Also, what is the distinction between MY_RFM95_IRQ_PIN andMY_RFM95_IRQ_NUM?

  • Hi,
    I don't know whether this helps, but I am also experiencing some trouble testing an RFM95 module.
    I am using the Moteino with FTDI adapter.
    I found that the connection is really instable (I should use some capacitors for a more stable connection I guess, even though there's no problem with the RFM69 433mHz version).
    My configuration is the default one. Don't know if I even have to define it that way, just did it because I had to with the last ones:

    #define MY_DEBUG                                  // used by MySensor (Print debug messages via serial)
    #define MY_RADIO_RFM95                            // Select Radio-Module RFM95
    #define MY_RFM95_FREQUENCY 868            // Define our Frequency of 868 MHz
    #define MY_RFM95_MODEM_CONFIGRUATION RFM95_BW125CR45SF128 //Default for medium Range and medium speed: RFM95_BW125CR45SF128 ; For long range and slow speed: RFM95_BW125CR48SF4096
    #define MY_RFM95_NETWORKID 100                  // leave out for gateway selection
    #define   MY_RFM95_IRQ_PIN   DEFAULT_RFM95_IRQ_PIN
    #define MY_RFM95_CS_PIN   DEFAULT_RFM95_CS_PIN
    #define MY_NODE_ID 224                            // Node ID
    #define MY_BAUD_RATE 38400

    Also I am trying to use it with an RPi and FHEM. But this didn't work so far.
    But I do get it to work over the PC-USB using the Arduino Serial-Monitor... Strange.

  • Mod

    How are you powering the radio module?

  • @gohan
    I am powering the sensor-sided Moteino with 3AA batteries.

    When I unplug the 433MHz-Gateway from the RPi I at least get an autocreate and exactly one temperature reading.
    Then it is dead again 😑

  • Mod

    I'm referring to the vcc of the Rfm95, where are you getting the power from?

  • @gohan
    Ah sorry, I misunderstood.
    The RFM95s VCC is factory-wired to a regulator on the moteino. It is an out of the box MCU+Radio-Unit.
    See this link for clarification:
    Moteino with RFM95

    Sorry for the confusion.

    EDIT: I just tried changing my normal 433MHz Gateway with Arduino Nano + RFM69HCW on the RPi for a Moteino-integrated-RFM69HCW one.
    I have the same problem with that as with the LoRa Moteino GW... It works fine with the PC and even gets readings far away, I normally do not get.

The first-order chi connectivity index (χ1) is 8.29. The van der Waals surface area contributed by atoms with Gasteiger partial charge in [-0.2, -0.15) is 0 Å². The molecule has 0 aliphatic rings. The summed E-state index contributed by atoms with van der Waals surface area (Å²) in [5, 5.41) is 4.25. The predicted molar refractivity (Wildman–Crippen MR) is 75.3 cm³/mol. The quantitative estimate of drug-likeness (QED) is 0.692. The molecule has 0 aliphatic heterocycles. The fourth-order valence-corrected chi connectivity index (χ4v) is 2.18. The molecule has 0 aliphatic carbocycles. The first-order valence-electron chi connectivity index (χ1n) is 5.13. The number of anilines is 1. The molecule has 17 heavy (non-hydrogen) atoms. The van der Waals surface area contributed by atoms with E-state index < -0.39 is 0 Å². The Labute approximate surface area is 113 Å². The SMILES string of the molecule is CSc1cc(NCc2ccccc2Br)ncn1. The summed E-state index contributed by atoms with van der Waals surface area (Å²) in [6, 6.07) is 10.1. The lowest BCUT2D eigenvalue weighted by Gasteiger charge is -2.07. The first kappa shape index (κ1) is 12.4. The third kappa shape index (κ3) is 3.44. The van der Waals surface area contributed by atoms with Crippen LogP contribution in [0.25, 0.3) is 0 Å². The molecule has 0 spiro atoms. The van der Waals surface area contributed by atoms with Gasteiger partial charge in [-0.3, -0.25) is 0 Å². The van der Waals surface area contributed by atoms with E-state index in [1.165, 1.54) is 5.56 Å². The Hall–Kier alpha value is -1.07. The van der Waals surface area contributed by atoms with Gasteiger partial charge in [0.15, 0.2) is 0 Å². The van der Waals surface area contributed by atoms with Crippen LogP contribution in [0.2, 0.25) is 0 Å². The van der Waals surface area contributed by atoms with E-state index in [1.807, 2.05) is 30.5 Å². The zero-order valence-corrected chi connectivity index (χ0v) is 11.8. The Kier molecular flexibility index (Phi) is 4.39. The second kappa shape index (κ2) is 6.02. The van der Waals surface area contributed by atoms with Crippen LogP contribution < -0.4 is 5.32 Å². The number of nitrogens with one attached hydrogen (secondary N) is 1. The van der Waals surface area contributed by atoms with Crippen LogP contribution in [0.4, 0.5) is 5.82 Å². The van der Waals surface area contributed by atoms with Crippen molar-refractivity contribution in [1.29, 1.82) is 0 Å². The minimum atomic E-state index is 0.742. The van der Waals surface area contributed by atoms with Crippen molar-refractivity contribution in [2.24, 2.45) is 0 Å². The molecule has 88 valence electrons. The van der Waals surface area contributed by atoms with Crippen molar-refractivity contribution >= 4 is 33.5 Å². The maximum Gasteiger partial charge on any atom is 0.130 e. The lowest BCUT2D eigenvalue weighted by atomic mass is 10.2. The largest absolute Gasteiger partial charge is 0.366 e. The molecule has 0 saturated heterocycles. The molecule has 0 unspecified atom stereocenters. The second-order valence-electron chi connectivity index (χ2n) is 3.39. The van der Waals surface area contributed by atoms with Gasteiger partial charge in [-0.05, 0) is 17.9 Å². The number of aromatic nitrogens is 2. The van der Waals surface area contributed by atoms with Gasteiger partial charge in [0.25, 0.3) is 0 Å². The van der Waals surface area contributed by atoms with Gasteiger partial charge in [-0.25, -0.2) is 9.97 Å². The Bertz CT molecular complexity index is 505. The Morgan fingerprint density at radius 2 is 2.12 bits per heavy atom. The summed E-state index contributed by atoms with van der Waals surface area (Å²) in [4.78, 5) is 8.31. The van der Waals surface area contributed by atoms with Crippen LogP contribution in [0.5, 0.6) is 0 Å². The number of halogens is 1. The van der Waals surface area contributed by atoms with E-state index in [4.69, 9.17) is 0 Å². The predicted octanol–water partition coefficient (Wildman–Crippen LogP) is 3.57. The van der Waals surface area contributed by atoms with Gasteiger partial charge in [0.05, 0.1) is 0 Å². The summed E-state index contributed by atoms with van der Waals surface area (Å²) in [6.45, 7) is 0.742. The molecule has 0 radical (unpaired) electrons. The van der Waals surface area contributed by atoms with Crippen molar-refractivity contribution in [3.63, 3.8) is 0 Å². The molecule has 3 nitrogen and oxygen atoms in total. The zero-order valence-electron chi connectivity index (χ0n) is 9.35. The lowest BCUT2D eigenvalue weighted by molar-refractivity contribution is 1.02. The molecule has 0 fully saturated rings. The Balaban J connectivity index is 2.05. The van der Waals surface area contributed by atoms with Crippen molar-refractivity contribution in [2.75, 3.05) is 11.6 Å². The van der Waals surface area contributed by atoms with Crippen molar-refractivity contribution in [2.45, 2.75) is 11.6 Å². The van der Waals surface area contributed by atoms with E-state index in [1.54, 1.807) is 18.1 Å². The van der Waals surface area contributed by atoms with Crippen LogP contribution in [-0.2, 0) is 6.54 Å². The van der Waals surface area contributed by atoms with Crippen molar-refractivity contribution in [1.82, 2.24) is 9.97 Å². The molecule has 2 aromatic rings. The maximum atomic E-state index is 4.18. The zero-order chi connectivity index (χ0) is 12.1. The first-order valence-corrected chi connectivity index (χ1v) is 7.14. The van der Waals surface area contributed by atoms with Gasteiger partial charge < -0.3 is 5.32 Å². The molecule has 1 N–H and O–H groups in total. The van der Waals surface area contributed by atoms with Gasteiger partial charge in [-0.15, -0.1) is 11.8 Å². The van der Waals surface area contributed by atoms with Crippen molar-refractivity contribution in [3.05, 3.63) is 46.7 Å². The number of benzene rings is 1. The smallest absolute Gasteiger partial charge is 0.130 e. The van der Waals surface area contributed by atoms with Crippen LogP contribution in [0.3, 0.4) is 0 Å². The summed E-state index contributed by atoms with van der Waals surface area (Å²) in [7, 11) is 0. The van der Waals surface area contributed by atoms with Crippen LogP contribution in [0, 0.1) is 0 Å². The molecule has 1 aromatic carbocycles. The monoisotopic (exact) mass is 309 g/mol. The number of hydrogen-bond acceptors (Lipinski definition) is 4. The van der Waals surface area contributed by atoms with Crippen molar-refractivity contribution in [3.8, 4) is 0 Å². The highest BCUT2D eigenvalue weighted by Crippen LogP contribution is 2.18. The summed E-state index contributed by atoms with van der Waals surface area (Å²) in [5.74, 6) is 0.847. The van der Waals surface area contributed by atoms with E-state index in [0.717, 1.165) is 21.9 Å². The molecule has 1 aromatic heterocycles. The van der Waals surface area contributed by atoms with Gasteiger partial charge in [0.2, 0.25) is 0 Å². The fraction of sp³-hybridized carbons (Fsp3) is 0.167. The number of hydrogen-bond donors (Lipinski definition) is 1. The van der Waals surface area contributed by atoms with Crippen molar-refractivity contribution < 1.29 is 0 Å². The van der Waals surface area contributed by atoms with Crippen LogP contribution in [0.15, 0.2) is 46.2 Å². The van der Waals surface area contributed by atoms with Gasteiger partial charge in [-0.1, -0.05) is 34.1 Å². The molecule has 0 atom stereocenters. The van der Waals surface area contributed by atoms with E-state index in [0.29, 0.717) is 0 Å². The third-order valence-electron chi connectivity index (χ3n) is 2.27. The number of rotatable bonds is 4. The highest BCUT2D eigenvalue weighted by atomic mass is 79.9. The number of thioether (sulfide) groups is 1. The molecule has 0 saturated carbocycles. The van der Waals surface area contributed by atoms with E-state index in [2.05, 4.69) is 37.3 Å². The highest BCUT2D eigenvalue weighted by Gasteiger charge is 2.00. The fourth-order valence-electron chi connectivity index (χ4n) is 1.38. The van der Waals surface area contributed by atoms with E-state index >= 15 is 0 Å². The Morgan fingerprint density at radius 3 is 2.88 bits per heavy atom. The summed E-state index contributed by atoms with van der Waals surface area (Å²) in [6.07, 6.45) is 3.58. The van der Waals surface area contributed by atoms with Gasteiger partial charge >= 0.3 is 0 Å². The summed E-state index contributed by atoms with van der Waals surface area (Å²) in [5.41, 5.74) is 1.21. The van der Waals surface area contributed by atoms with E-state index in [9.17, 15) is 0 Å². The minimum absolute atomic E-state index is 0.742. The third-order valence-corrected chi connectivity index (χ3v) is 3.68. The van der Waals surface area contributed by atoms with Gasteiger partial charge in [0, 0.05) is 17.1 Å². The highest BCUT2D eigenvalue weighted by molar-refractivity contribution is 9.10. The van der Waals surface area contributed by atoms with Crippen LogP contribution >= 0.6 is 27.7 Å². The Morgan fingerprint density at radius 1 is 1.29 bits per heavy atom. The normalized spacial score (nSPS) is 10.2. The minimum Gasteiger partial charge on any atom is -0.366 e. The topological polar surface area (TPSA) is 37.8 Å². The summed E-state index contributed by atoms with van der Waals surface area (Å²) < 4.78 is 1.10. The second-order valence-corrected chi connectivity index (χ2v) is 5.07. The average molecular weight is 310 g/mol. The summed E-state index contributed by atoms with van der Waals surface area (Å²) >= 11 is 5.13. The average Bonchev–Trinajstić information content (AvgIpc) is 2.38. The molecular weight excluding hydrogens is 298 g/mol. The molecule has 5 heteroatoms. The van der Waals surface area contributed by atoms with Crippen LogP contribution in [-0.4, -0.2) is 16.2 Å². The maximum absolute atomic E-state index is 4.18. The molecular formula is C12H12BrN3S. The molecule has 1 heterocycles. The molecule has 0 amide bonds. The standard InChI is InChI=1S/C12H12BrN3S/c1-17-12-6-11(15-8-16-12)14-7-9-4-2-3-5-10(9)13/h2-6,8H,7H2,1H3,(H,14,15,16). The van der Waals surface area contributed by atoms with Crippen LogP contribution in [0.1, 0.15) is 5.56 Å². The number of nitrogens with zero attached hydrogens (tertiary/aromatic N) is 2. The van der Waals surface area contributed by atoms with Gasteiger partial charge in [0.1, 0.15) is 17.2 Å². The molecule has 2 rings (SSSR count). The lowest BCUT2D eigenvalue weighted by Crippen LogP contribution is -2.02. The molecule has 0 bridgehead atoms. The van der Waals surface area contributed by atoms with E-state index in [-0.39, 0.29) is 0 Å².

Hooking it up to the RPi with FHEM it stops working...
    I can't really explain that? 😕

    EDIT 2: I checked the debug of the sensor-sided unit. It says st=OK...
    So I guess I'll have to check my hardware (FTDI etc.)

  • Mod

    Ok, the on board regulator should able to provide 250mA while the Rfm95 uses 120mA max, so that should be OK.

  • @gohan
    Your point made me look something up. Even though I do use the 2.5 amps powersupply for the RPi3 Model B I did find, that the RPi can only take up to 1Amp max. and depending on what's it doing, it can consume between 700-1000 mA.
    So hooking up the Moteino + FTDI may max that out even though the USB-Port should supply up to 500mA.

    Typically, the model B uses between 700-1000mA depending on what peripherals are connected; the model A can use as little as 500mA with no peripherals attached. The maximum power the Raspberry Pi can use is 1 Amp. If you need to connect a USB device that will take the power requirements above 1 Amp, then you must connect it to an externally-powered USB hub.

    So I'll try an active HUB next. And if that works I might give this a try:
    Boost USB-Power
    This site claims that a change in the RPi's config file should boost the max output current to 1.2 A... Sounds a little wild and unhealthy but I'll give it a shot.

    Also claims that you should use an external USB-power-supply when powering devices with more than 100mA. Everything points into one direction 😱

  • Mod

    From my tests I did draw more than 1A when using an 8 relays board attached to the Pi 3, but still it is worth a look at increasing power delivery quality

  • Hey guys, a little later but still I've got "kind of" news.
    Everything I tried to get the Moteino as GW to work consistently failed.
    It seems the problem either lay with the FTDI or the Moteino as GW. Since I am using a Nano with an Adafruit Breakout RFM95W everything just works fine. It is a little unsatisfying but as I only need Moteinos for Nodes (low battery drain) I will go with this (cheaper) GW.

  • Mod

    Are you powering the gateway throught the FTDI?

  • I tried both. 3.3/5V over FTDI and 5V externally.